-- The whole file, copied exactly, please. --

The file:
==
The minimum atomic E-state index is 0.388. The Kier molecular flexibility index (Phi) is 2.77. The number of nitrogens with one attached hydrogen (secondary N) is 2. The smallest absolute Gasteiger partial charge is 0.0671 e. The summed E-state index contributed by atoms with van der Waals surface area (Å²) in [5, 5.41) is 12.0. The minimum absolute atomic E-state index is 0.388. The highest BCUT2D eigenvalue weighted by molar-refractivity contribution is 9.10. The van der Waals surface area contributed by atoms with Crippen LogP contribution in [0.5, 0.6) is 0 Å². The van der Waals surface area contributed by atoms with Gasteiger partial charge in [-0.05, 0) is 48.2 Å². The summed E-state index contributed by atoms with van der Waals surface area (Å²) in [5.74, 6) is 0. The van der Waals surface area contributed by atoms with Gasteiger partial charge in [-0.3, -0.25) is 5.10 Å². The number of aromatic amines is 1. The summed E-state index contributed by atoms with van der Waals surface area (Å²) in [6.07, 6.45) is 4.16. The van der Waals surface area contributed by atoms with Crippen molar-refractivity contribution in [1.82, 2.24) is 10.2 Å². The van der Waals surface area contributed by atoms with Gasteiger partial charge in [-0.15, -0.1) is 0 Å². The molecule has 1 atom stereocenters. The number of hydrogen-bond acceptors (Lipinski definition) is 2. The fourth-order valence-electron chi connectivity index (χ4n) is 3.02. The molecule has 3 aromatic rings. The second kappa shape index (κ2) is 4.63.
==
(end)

The minimum atomic E-state index is 0.388. The Kier molecular flexibility index (Phi) is 2.77. The number of nitrogens with one attached hydrogen (secondary N) is 2. The smallest absolute Gasteiger partial charge is 0.0671 e. The summed E-state index contributed by atoms with van der Waals surface area (Å²) in [5, 5.41) is 12.0. The minimum absolute atomic E-state index is 0.388. The highest BCUT2D eigenvalue weighted by molar-refractivity contribution is 9.10. The van der Waals surface area contributed by atoms with Crippen LogP contribution in [0.5, 0.6) is 0 Å². The van der Waals surface area contributed by atoms with Gasteiger partial charge in [-0.05, 0) is 48.2 Å². The summed E-state index contributed by atoms with van der Waals surface area (Å²) in [5.74, 6) is 0. The van der Waals surface area contributed by atoms with Gasteiger partial charge in [-0.3, -0.25) is 5.10 Å². The number of aromatic amines is 1. The summed E-state index contributed by atoms with van der Waals surface area (Å²) in [6.07, 6.45) is 4.16. The van der Waals surface area contributed by atoms with Crippen molar-refractivity contribution in [1.82, 2.24) is 10.2 Å². The van der Waals surface area contributed by atoms with Gasteiger partial charge in [-0.15, -0.1) is 0 Å². The molecule has 1 atom stereocenters. The number of hydrogen-bond acceptors (Lipinski definition) is 2. The fourth-order valence-electron chi connectivity index (χ4n) is 3.02. The molecule has 3 aromatic rings. The second kappa shape index (κ2) is 4.63.